TRENTON, N.J. – Sen. Jon Corzine (search) said Wednesday that he will not actively seek to run for governor in a special election, dashing hopes by some state Democrats that he would help pressure Gov. James E. McGreevey (search) to resign earlier than planned.
Corzine said McGreevey has assured him that he intends to serve through Nov. 15, in which case a special election would not be held.
The Democratic governor gave that resignation date last week, when he announced he is gay and had an affair with another man. He said he would resign because the affair left his office open to threats.
"The governor made clear in our conversation his absolute intent to serve until Nov. 15, 2004. I accept that decision as final," Corzine said in a statement.
Some Democrats had joined Republicans in urging McGreevey to resign before Sept. 3, the cutoff date for holding a special election to complete the governor's term, which ends in January 2006.
In a one-sentence statement, McGreevey thanked Corzine for his support: "I appreciated Senator Corzine's decision and his consideration for my position and for the well-being of my family."
Corzine, however, is not completely ruling out a run for governor if McGreevey unexpectedly resigns before Sept. 3, according to a source close to the senator who spoke on condition of anonymity.
Corzine is "keeping his options open for 2005" and would consider a campaign if a special election were held, the source said.
Corzine is a Wall Street multimillionaire who has become an important fund-raiser for Democrats nationally. Fellow Democrats considered him to be a formidable candidate, but Corzine's statement could make it easier for McGreevey to stay in office until November.
If McGreevey does not resign by Sept. 3, the remainder of his term will be filled by state Senate President Richard J. Codey (search).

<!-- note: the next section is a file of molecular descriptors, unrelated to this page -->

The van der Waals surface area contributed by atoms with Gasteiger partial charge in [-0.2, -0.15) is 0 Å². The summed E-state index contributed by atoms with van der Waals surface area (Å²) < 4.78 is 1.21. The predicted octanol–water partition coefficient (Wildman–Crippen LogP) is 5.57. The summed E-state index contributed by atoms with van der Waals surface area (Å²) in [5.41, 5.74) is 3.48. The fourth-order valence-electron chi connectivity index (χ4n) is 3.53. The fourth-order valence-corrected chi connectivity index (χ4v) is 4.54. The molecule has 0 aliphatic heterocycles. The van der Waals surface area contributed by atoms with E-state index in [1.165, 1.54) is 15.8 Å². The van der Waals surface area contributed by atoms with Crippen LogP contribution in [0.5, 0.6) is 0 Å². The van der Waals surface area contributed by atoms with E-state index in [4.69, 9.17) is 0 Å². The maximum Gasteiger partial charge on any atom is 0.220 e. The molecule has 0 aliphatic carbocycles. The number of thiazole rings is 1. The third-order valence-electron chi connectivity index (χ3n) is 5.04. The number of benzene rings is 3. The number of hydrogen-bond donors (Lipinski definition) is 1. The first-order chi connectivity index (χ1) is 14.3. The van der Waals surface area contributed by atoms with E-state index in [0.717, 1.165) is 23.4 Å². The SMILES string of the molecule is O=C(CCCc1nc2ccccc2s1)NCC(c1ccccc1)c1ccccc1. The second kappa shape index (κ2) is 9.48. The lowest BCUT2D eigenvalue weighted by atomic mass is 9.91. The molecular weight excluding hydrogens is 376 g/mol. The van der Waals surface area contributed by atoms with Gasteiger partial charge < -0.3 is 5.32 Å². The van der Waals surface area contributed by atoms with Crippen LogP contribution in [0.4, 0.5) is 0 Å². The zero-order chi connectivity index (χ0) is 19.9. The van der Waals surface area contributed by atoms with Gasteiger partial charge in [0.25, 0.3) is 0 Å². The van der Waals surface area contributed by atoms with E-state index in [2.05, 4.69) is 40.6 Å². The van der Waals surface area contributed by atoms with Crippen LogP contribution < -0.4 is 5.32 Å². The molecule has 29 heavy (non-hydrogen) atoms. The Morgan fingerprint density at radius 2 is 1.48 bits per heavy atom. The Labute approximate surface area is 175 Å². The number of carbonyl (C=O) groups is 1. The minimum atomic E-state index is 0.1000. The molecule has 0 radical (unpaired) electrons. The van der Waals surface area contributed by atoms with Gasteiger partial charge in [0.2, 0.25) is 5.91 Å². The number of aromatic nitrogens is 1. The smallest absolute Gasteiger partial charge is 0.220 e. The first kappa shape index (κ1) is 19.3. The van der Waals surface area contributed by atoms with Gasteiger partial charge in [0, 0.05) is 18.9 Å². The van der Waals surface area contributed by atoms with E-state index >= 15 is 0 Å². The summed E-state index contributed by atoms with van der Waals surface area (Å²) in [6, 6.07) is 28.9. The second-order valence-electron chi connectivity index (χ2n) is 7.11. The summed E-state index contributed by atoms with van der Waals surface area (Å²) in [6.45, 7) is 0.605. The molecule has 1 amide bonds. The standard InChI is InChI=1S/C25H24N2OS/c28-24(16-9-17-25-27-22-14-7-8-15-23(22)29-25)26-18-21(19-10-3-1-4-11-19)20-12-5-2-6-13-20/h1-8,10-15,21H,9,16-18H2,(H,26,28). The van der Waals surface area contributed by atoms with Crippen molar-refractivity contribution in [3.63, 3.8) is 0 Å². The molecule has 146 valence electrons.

The New Jersey governorship has been called the most powerful in the country because there is no lieutenant governor and the governor appoints his entire cabinet.
Also Wednesday, a major contributor to McGreevey pleaded guilty to charges including tax fraud and witness retaliation.
McGreevey was not implicated in the charges against real estate mogul Charles Kushner (search), who had been under federal investigation for about three years.
Prosecutors said Kushner hired a prostitute to have sex with his brother-in-law, William Schulder. Prosecutors said Kushner had the sex act videotaped and a copy of the tape sent to his own sister, Schulder's wife, who also was cooperating in the investigation.
The aim, prosecutors said, was to retaliate against the family members for cooperating with the government in the case.
U.S. Attorney Christopher J. Christie said Kushner faces 11/2 to 2 years in prison and fines. The plea deal does not require Kushner to cooperate with investigators.
Kushner has a connection to Golan Cipel (search) — the man who, according to sources close to McGreevey, had an affair with the governor.
Kushner sponsored the work visa that allowed Cipel to come to the United States from Israel and gave him a $30,000-a-year job in public relations with one of his companies.
Cipel maintains he is heterosexual, and has denied McGreevey's claims and accused the governor of sexual harassment.
McGreevey appointed Cipel as New Jersey's homeland security adviser in 2002, an appointment that was criticized because of Cipel's inexperience and because as a non-citizen he lacked federal security clearance.
Cipel was reassigned from the $110,000-a-year job a few months later. He left government soon after.
Kushner's attorney said his client had no contact with Cipel "for several years."